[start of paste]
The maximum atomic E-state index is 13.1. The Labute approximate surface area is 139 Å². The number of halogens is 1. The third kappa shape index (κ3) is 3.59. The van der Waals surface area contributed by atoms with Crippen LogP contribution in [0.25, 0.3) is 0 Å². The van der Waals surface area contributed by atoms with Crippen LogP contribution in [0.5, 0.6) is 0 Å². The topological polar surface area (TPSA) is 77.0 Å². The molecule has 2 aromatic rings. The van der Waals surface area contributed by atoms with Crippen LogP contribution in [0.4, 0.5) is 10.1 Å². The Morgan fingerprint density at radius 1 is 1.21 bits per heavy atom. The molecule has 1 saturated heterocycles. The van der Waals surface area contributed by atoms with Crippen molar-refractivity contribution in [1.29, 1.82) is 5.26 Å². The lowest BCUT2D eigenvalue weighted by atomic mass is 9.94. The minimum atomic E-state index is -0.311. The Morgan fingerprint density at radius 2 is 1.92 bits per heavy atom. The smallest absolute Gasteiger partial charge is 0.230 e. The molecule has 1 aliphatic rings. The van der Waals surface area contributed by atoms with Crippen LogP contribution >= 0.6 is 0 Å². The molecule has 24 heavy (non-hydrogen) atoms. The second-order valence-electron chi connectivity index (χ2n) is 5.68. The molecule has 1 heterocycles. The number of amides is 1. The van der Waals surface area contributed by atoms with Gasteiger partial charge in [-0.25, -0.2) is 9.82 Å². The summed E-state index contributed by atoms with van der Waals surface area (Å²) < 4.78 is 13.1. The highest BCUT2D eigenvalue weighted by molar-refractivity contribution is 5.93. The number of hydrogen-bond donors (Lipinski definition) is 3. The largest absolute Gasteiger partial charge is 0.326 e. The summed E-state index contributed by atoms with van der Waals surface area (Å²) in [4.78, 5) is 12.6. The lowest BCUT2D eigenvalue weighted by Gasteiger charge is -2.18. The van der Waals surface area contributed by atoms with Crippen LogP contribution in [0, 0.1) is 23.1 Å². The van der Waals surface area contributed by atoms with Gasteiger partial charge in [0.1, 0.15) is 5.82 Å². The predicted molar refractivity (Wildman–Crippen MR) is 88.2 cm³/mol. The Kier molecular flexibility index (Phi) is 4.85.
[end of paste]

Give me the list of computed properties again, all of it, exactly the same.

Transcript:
The maximum atomic E-state index is 13.1. The Labute approximate surface area is 139 Å². The number of halogens is 1. The third kappa shape index (κ3) is 3.59. The van der Waals surface area contributed by atoms with Crippen LogP contribution in [0.25, 0.3) is 0 Å². The van der Waals surface area contributed by atoms with Crippen LogP contribution in [0.5, 0.6) is 0 Å². The topological polar surface area (TPSA) is 77.0 Å². The molecule has 2 aromatic rings. The van der Waals surface area contributed by atoms with Crippen LogP contribution in [0.4, 0.5) is 10.1 Å². The Morgan fingerprint density at radius 1 is 1.21 bits per heavy atom. The molecule has 1 saturated heterocycles. The van der Waals surface area contributed by atoms with Crippen molar-refractivity contribution in [1.29, 1.82) is 5.26 Å². The lowest BCUT2D eigenvalue weighted by atomic mass is 9.94. The minimum atomic E-state index is -0.311. The Morgan fingerprint density at radius 2 is 1.92 bits per heavy atom. The smallest absolute Gasteiger partial charge is 0.230 e. The molecule has 1 aliphatic rings. The van der Waals surface area contributed by atoms with Crippen LogP contribution >= 0.6 is 0 Å². The molecule has 24 heavy (non-hydrogen) atoms. The second-order valence-electron chi connectivity index (χ2n) is 5.68. The molecule has 1 heterocycles. The number of amides is 1. The van der Waals surface area contributed by atoms with Gasteiger partial charge in [-0.25, -0.2) is 9.82 Å². The summed E-state index contributed by atoms with van der Waals surface area (Å²) < 4.78 is 13.1. The highest BCUT2D eigenvalue weighted by molar-refractivity contribution is 5.93. The number of hydrogen-bond donors (Lipinski definition) is 3. The largest absolute Gasteiger partial charge is 0.326 e. The summed E-state index contributed by atoms with van der Waals surface area (Å²) in [4.78, 5) is 12.6. The lowest BCUT2D eigenvalue weighted by Gasteiger charge is -2.18. The van der Waals surface area contributed by atoms with Crippen LogP contribution in [0, 0.1) is 23.1 Å². The van der Waals surface area contributed by atoms with Gasteiger partial charge in [0.1, 0.15) is 5.82 Å². The predicted molar refractivity (Wildman–Crippen MR) is 88.2 cm³/mol. The Kier molecular flexibility index (Phi) is 4.85.